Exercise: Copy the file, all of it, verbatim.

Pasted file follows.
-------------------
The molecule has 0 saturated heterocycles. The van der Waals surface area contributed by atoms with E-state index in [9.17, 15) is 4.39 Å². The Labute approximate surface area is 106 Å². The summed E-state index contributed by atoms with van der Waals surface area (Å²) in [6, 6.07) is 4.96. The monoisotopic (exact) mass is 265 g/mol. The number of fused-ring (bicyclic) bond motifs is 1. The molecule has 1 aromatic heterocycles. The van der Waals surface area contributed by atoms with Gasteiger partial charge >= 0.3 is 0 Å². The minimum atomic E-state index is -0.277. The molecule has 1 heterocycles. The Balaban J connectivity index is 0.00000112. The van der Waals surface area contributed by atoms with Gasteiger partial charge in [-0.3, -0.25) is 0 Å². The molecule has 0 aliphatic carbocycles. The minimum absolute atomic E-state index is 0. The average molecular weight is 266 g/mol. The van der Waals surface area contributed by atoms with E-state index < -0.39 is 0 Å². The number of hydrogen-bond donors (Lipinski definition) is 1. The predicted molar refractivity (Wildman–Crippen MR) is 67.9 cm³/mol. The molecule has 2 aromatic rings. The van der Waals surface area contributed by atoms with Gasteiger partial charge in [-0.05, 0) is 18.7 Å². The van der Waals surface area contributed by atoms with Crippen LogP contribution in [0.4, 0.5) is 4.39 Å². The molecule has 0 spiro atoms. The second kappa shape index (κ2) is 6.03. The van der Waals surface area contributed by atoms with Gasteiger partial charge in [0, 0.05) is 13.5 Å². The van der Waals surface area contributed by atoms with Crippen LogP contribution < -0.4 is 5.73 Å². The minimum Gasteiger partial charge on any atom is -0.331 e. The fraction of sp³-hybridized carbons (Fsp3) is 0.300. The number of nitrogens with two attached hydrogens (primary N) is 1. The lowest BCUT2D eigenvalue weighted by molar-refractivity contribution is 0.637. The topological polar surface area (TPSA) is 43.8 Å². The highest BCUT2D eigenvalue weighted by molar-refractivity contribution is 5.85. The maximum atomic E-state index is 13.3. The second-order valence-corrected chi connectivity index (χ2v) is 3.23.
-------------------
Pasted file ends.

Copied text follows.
The molecule has 0 saturated heterocycles. The van der Waals surface area contributed by atoms with E-state index in [9.17, 15) is 4.39 Å². The Labute approximate surface area is 106 Å². The summed E-state index contributed by atoms with van der Waals surface area (Å²) in [6, 6.07) is 4.96. The monoisotopic (exact) mass is 265 g/mol. The number of fused-ring (bicyclic) bond motifs is 1. The molecule has 1 aromatic heterocycles. The van der Waals surface area contributed by atoms with Gasteiger partial charge >= 0.3 is 0 Å². The minimum atomic E-state index is -0.277. The molecule has 1 heterocycles. The Balaban J connectivity index is 0.00000112. The van der Waals surface area contributed by atoms with Gasteiger partial charge in [-0.3, -0.25) is 0 Å². The molecule has 0 aliphatic carbocycles. The minimum absolute atomic E-state index is 0. The average molecular weight is 266 g/mol. The van der Waals surface area contributed by atoms with E-state index < -0.39 is 0 Å². The number of hydrogen-bond donors (Lipinski definition) is 1. The predicted molar refractivity (Wildman–Crippen MR) is 67.9 cm³/mol. The molecule has 2 aromatic rings. The van der Waals surface area contributed by atoms with Gasteiger partial charge in [-0.05, 0) is 18.7 Å². The van der Waals surface area contributed by atoms with Crippen LogP contribution in [0.4, 0.5) is 4.39 Å². The molecule has 0 spiro atoms. The second kappa shape index (κ2) is 6.03. The van der Waals surface area contributed by atoms with Gasteiger partial charge in [0, 0.05) is 13.5 Å². The van der Waals surface area contributed by atoms with Crippen LogP contribution < -0.4 is 5.73 Å². The minimum Gasteiger partial charge on any atom is -0.331 e. The fraction of sp³-hybridized carbons (Fsp3) is 0.300. The number of nitrogens with two attached hydrogens (primary N) is 1. The lowest BCUT2D eigenvalue weighted by molar-refractivity contribution is 0.637. The topological polar surface area (TPSA) is 43.8 Å². The highest BCUT2D eigenvalue weighted by molar-refractivity contribution is 5.85. The maximum atomic E-state index is 13.3. The second-order valence-corrected chi connectivity index (χ2v) is 3.23.